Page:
Tips to Manage PMS
1. Track Your CycleLearn the ins and outs of your menstrual cycle. Keep track of it wherever you want - in your date book, in a journal or just on some paper. Track the onset of PMS symptoms, the severity of symptoms and how long they last. Be sure to track the progress of actual menstruation as well. Over time you may be able to learn to predict certain things, like the onset of menstruation and possible onset of PMS symptoms.
2. Take Care of YourselfTaking care of yourself can include any number of factors. Be sure to take extra caution around the time of menstruation each month to keep your body healthy and comfortable. Don't put undo physical or emotional stress on yourself. Yoga can be a great way to deal with the symptoms before they get to severe.
3. Sleep WellBe sure to get plenty of sleep before and during your period. If you are especially prone to irritability, sleep is that much more important.
4. Eat WellDiet is another important aspect to consider if you experience any PMS. Diet can also ease or prevent symptoms of menstruation including bloating and mood swings. Stay away from caffeine, sugar, fat and salt (all the things we crave during our periods) as much as you can. These will only make your symptoms worse.
5. Take a Day OffIf you experience severe PMS symptoms on a particular day, consider allowing yourself one day to stay at home and take care of yourself. Tracking symptoms is a great way to identify if you have one especially bad day, and will allow you to adjust to it.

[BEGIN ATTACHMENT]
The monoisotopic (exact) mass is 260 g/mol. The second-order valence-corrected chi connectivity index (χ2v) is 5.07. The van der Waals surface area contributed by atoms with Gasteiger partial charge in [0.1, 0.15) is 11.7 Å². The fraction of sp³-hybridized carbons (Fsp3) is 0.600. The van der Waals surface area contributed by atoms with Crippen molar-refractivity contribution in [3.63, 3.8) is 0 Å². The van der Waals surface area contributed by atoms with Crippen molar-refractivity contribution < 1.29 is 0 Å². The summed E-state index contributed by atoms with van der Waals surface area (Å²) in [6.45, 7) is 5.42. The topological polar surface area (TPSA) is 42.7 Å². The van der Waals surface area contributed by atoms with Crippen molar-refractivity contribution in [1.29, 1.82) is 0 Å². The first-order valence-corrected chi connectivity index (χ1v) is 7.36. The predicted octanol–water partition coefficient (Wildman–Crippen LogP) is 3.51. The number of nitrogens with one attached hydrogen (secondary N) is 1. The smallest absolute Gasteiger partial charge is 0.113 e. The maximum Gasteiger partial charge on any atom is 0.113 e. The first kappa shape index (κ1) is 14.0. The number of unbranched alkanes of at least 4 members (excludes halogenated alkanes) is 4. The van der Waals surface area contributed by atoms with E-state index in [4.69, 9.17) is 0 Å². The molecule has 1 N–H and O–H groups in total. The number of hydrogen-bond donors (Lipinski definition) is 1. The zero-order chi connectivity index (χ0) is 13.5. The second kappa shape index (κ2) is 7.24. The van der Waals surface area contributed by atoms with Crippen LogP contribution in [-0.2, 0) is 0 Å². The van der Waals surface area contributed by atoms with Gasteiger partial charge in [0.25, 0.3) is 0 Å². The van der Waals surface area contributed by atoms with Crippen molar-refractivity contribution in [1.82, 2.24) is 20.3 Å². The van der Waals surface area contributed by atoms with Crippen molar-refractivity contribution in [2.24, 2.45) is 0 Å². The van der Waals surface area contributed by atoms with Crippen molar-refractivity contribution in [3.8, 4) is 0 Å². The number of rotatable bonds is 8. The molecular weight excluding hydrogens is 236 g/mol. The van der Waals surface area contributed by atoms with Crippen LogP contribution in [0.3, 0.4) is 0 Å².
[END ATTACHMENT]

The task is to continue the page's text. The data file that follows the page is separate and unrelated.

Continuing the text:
6. Take CalciumCalcium is an important supplement for women at any time, but especially during menstruation. It has been linked to a reduction in PMS symptoms for many women.
7. NSAIDsNSAIDs or no steroidal anti-inflammatory drugs such as ibuprofen, aspirin or naproxen work to reduce inflammation and ease cramping. Many women take NSAIDs regularly during menstruation to keep symptoms at bay. Be careful however, NSAIDs can cause stomach upset in some women.
8. Reduce StressReduce stress as much as possible when you have PMS. If you have especially strong symptoms of PMS, stress can make everything that much more difficult to deal with.
9. Talk about ItPMS is a common discussion topic among women; talking about PMS allows us to vent our frustrations and get support from knowing that others feel the same way we do. PMS can lead to depression so it is important to get the help you need as soon as you start to get the blues .
10. Tell Your DoctorIf you are worried your symptoms aren't normal, be sure to talk with your doctor. Some women experience a condition called PMDD (pre-menstrual dysphoric dysfunction), a severe form of PMS. Your doctor may prescribe medication to take during these times. Whether you have severe PMS or not at all, it is a condition millions of women face every month, for at least forty years of their lives. It is an unavoidable, but necessary part of being a woman that we all must face.
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